Subtitled A Poet’s Journey, this book is a memoir about how Stephen Kuusisto’s first guide dog changed his life.
Born legally blind in the 1950s, Stephen’s family taught him to hide his disability. His alcoholic mother was particularly harsh and so the young Stephen would read books by pressing them right up against his nose and even rode a bike by teaching himself the layout of the local roads (which sounded to me like a particularly hazardous activity). A poet, at age 38 he was employed as a lecturer and made his away around his small college town because he had memorized the routes he needed to take.
Then he was made redundant and was disheartened and depressed when a job coach suggested that he could get a job as a pieceworker in an assembly line. Recognising that if he wanted more, he would need to broaden his world, Stephen registered with Guiding Eyes and started on a new journey with Corky the Labrador by his side.
This book recounts Stephen’s decision to get a guide dog. Under Corky’s guidance, Stephen was able to find an independence he had never known and was employed by Guiding Eyes to speak to audiences about the organisation’s activities and its value to those people with limited or no vision.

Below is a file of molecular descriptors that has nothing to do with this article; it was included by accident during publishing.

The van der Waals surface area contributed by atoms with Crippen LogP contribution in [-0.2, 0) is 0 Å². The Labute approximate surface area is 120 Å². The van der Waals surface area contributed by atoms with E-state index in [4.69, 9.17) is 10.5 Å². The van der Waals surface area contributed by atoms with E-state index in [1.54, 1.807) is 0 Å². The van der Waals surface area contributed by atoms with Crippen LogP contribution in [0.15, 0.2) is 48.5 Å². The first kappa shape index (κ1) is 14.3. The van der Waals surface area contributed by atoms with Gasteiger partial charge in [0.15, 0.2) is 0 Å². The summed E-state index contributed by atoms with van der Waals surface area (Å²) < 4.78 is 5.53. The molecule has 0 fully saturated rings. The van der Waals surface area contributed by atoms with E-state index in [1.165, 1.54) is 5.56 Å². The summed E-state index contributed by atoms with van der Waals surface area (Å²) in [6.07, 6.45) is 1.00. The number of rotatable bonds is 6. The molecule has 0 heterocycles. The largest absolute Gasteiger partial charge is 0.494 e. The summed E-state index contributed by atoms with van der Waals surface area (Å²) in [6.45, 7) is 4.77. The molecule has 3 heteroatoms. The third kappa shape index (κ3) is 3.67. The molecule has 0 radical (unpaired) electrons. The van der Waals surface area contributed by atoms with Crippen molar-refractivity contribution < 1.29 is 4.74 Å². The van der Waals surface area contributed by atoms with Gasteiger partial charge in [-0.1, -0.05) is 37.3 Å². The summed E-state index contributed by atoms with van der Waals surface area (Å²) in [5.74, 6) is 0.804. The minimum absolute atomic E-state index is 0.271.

I liked this book; it’s a testament to the human-animal bond and the giving nature of dogs. I prefer hard copy books to e-reading and so this book will reside with my growing collection of dog books on the shelf in my lounge.
Kathleen Crisley, Fear-Free certified professional and specialist in dog massage, rehabilitation and nutrition/food therapy, The Balanced Dog, Christchurch, New Zealand